Atwood’s sequel, set fifteen years after Offred’s step into the darkness, or else the light, at the end of the original novel, brings us new mediations on the power of reading, the strength of the mind, and women and literacy.
My hope is that the Great American Read series and accompanying library programming across the country may draw in some of those Americans who did not read a book last year. Perhaps they will even read one of the banned books on the list and gain an appreciation for the importance of the right to read and intellectual freedom. Either way, I am thrilled to see so many banned and challenged books on a list of America’s favorite reads. My fellow readers, keep reading books that challenge the status quo and make you consider multiple perspectives.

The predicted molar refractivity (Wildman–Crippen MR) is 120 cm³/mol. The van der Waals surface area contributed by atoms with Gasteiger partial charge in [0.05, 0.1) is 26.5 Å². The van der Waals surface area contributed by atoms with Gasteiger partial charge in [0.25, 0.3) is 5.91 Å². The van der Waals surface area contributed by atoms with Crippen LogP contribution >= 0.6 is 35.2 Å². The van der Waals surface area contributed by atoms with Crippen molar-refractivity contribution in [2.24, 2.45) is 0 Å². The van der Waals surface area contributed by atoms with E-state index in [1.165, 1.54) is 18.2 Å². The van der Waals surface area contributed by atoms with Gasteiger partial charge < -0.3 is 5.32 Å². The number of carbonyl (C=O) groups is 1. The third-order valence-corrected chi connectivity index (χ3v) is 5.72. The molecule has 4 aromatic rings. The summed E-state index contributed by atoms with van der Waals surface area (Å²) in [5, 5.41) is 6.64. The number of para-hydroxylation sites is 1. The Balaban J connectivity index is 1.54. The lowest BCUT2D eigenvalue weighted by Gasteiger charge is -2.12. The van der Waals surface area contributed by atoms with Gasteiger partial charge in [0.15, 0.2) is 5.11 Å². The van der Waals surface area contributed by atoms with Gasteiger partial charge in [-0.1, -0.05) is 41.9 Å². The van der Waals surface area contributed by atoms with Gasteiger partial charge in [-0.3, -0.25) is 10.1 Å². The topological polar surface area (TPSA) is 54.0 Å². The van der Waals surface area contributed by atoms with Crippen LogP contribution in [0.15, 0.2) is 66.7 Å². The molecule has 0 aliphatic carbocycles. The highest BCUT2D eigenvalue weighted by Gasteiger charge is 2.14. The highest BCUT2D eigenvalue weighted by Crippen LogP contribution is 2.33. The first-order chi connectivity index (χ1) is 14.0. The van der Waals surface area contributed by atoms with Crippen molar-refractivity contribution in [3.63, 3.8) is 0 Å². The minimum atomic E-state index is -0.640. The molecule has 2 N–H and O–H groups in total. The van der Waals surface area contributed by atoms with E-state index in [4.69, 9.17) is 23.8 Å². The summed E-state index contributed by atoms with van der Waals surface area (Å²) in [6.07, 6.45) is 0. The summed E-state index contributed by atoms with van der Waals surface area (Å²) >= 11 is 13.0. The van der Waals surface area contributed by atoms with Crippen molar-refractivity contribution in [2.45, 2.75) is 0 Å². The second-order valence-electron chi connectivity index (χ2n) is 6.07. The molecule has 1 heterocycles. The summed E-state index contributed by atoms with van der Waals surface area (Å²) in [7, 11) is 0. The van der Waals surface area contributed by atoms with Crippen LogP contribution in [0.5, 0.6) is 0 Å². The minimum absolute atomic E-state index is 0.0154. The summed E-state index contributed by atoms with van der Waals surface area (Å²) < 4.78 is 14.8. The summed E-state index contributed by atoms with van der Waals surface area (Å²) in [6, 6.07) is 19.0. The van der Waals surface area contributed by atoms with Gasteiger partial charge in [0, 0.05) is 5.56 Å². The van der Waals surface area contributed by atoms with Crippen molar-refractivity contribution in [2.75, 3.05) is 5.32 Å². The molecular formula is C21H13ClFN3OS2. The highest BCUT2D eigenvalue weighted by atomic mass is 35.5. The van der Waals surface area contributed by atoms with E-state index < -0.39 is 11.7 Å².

It is ironically unsurprising that a book about freedom and choice would inspire some to want to limit readers’ freedom to choose to read it.